Last modified on January 30, 2014, at 20:28

Governance in social media: a case study of the Wikipedia promotion process

Publication (help)
Governance in social media: a case study of the Wikipedia promotion process
Authors: Jure Leskovec, Daniel Huttenlocher, Jon Kleinberg [edit item]
Citation: Fourth International AAAI Conference on Weblogs and Social Media  : 98-105. 2010 April 20.
Publication type: Conference paper
Peer-reviewed: Yes
Database(s): arXiv (arXiv/1004.3547) CiteULike
DOI: Define doi.
Google Scholar cites: Citations
Link(s): Paper link
Added by Wikilit team: Yes
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Governance in social media: a case study of the Wikipedia promotion process is a publication by Jure Leskovec, Daniel Huttenlocher, Jon Kleinberg.


[edit] Abstract

Social media sites are often guided by a core group of committed users engaged in various forms of governance. A crucial aspect of this type of governance is deliberation, inwhich such a group reaches decisions on issues of importance to the site. Despite its crucial — though subtle — role in how a number of prominent social media sites function, there has been relatively little investigation of the deliberative aspects of social media governance. Here we explore this issue, investigating a particular deliberative process that is extensive, public, and recorded: the promotion of Wikipedia admins, which is determined by elections that engage committed members of the Wikipedia community. We find that the group decision-making at the heart of this process exhibits several fundamental forms of relative assessment. First we observe that the chance that a voter will support a candidate is strongly dependent on the relationship between characteristics of the voter and the candidate. Second we investigate how both individual voter decisions and overall election outcomes can be based on models that take into account the sequential, public nature of the voting.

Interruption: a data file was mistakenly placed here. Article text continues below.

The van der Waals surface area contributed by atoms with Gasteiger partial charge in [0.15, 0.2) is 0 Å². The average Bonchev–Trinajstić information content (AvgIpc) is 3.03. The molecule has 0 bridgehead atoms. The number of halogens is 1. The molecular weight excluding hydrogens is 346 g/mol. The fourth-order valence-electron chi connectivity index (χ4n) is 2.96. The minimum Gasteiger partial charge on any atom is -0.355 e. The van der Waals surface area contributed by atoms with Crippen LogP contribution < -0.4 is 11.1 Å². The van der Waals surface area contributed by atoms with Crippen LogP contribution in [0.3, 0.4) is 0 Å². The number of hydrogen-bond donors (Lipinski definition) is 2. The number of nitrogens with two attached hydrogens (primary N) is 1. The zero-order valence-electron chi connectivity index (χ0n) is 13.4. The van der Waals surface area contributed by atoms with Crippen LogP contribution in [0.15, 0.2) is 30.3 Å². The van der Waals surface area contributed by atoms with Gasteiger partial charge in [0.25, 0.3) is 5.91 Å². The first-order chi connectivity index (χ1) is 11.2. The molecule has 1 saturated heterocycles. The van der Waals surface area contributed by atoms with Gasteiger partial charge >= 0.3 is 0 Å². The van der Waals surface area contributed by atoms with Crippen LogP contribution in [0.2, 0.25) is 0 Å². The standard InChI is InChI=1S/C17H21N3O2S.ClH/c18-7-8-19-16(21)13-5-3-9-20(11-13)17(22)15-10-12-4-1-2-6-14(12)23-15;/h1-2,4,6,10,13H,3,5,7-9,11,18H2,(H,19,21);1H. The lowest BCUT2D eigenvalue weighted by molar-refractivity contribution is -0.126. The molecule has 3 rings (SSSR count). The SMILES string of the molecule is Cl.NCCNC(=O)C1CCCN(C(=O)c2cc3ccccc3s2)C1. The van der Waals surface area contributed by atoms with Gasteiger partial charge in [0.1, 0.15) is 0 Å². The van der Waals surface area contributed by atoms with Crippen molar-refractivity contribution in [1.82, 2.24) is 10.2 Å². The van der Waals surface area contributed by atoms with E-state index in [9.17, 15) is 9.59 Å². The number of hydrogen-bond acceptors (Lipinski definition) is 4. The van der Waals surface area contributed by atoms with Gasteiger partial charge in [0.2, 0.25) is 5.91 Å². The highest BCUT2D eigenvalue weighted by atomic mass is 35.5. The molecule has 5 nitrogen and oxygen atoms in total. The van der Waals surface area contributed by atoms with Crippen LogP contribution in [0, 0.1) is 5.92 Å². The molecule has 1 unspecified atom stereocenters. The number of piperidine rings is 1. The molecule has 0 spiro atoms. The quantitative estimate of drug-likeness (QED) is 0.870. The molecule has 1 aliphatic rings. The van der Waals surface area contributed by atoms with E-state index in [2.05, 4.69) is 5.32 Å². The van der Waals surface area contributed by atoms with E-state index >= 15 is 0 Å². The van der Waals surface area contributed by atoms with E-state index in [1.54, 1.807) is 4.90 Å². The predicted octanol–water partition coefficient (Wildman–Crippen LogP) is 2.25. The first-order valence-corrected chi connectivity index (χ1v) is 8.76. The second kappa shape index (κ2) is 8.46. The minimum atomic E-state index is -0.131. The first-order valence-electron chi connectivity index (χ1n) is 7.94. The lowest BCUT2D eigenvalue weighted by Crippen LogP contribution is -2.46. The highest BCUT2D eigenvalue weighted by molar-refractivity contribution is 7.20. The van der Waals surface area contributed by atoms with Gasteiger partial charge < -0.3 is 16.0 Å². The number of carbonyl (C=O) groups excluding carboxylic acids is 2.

[edit] Research questions

"What determines the chances that a voter would vote for a user's promotion to admin status? What are the voting patterns seen?"

Research details

Topics: Deliberative collaboration, Policies and governance, Social order [edit item]
Domains: Computer science [edit item]
Theory type: Analysis [edit item]
Wikipedia coverage: Main topic [edit item]
Theories: ""theories of sequential expressions of opinion in on-line settings

(Wu and Huberman 2008); these theories argue that such deviations represent a tendency for users to be more motivated to express an opinion when it goes against the prevailing outcome"; "theories of herding and information cascades"" [edit item]

Research design: Econometrics and time series, Statistical analysis [edit item]
Data source: Wikipedia pages [edit item]
Collected data time dimension: Longitudinal [edit item]
Unit of analysis: Edit, User [edit item]
Wikipedia data extraction: Dump [edit item]
Wikipedia page type: Article:talk, User, User:talk, History, Policy, Policy:talk, Collaboration and coordination [edit item]
Wikipedia language: English [edit item]

[edit] Conclusion

"We find that the group decision-making at the heart of this process exhibits several fundamental forms of relative assessment. First we observe that the chance that a voter will support a candidate is strongly dependent on the relationship between characteristics of the voter and the candidate. Second we investigate how both individual voter decisions and overall election outcomes can be based on models that take into account the sequential, public nature of the voting."

[edit] Comments


Further notes[edit]